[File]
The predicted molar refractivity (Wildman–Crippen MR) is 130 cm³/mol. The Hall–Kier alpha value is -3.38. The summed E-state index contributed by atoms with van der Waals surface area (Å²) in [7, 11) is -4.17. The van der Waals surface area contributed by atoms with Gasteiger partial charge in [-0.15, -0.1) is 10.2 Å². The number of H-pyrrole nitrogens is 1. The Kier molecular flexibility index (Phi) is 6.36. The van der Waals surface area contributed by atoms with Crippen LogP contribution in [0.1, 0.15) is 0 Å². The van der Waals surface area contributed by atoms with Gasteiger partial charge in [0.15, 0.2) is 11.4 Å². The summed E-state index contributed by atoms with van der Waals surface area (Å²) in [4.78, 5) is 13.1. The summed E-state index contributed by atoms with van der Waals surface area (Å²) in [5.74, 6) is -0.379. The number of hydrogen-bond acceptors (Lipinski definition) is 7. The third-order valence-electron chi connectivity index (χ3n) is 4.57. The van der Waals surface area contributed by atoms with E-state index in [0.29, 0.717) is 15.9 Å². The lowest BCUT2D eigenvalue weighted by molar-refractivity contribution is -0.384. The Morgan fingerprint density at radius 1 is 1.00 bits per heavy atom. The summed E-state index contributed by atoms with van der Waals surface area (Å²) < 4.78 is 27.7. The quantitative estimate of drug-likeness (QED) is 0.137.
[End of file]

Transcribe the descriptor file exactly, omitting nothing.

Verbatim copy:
The predicted molar refractivity (Wildman–Crippen MR) is 130 cm³/mol. The Hall–Kier alpha value is -3.38. The summed E-state index contributed by atoms with van der Waals surface area (Å²) in [7, 11) is -4.17. The van der Waals surface area contributed by atoms with Gasteiger partial charge in [-0.15, -0.1) is 10.2 Å². The number of H-pyrrole nitrogens is 1. The Kier molecular flexibility index (Phi) is 6.36. The van der Waals surface area contributed by atoms with Crippen LogP contribution in [0.1, 0.15) is 0 Å². The van der Waals surface area contributed by atoms with Gasteiger partial charge in [0.15, 0.2) is 11.4 Å². The summed E-state index contributed by atoms with van der Waals surface area (Å²) in [4.78, 5) is 13.1. The summed E-state index contributed by atoms with van der Waals surface area (Å²) in [5.74, 6) is -0.379. The number of hydrogen-bond acceptors (Lipinski definition) is 7. The third-order valence-electron chi connectivity index (χ3n) is 4.57. The van der Waals surface area contributed by atoms with E-state index in [0.29, 0.717) is 15.9 Å². The lowest BCUT2D eigenvalue weighted by molar-refractivity contribution is -0.384. The Morgan fingerprint density at radius 1 is 1.00 bits per heavy atom. The summed E-state index contributed by atoms with van der Waals surface area (Å²) < 4.78 is 27.7. The quantitative estimate of drug-likeness (QED) is 0.137.